BOTM: Black Box Thinking by Matthew Syed
“You’re not born with fear of failure.”
Simply amazing. Black Box Thinking explores the parts of our mind we are not aware of and has opened my own mind to some of the inconsistent and flawed thought processes. The first topic explored is Cognitive Dissonance; defined as the subjective perception of incompatibility
between two self-relevant cognitions. A cognition can be any element of knowledge,
belief, attitude, value, emotion, interest, plan, or behavior. Comparing it to knowing something is wrong but not removing it from your life; being in a cult, smoking cigarettes or having poor performance and blaming it on everything but yourself.
Other areas explored are marginal gains. Myself and others have been guilty of this. I find myself focusing on this ridiculously big picture and finding it burdensome, stressful and damn near impossible. Instead what I have found most useful, is breaking the big goal into smaller ones consistent to the big one and attacking each small goal one at a time. Reward yourself with each goal and you’ll find enjoyment in the process. This will build on your error related positivity vs error related negativity. When something goes wrong, how do you look at it? Is it something that you failed or suck at (error negativity), or is it something that has an opportunity for improvement (error positivity)?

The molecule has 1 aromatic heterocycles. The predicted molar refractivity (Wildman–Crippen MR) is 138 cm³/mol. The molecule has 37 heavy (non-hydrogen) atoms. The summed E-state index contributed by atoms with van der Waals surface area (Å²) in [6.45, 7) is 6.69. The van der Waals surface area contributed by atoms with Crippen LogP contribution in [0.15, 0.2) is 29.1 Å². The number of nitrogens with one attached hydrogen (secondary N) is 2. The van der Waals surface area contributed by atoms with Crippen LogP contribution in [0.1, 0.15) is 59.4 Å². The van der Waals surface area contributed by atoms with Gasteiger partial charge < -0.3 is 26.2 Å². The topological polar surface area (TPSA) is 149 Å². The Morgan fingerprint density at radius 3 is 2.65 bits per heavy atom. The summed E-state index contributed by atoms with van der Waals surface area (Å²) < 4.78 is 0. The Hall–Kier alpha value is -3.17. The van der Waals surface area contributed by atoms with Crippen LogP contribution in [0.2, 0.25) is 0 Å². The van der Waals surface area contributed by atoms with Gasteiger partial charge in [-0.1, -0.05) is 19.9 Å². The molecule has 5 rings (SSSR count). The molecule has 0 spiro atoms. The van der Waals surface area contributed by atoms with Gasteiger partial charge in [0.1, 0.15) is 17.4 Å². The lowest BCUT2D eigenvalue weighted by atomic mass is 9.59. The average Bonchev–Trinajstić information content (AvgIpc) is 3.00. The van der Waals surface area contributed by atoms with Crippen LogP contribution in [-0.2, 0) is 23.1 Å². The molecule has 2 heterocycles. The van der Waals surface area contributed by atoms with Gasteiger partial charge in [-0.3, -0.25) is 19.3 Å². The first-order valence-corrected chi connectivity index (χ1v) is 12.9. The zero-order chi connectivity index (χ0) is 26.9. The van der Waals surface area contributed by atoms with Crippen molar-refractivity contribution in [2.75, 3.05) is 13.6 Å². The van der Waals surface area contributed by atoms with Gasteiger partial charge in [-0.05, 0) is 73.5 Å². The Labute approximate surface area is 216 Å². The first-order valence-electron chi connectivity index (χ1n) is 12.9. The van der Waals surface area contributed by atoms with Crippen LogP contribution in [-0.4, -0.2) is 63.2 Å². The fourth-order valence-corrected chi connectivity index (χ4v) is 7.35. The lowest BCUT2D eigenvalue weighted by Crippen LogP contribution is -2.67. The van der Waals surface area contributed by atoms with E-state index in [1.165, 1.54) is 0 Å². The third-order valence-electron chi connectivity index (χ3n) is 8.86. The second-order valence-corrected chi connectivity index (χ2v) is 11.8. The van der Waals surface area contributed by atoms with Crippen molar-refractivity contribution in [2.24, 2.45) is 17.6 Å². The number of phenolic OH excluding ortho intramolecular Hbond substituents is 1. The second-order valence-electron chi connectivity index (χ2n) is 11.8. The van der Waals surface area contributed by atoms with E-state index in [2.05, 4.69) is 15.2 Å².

Finally, a subject I found most interesting, why successful entrepreneurs got C’s in school. My initial thoughts for this there were school programs are uninteresting and outdated, so getting A’s were not of significance. Syed takes this one step further, exploring the idea of getting C’s allows you to prepare for failure in life while someone getting straight A’s is seldom exposed to failure. This can turn minor set backs into full blown meltdowns.
I would recommend this book for managers, anyone in leadership to re-evaluate how you think about your own thought process and how you can build and train your employees line of thinking. Anyone looking to revaluate how they approach problems, self-handicapping, goal setting and failures.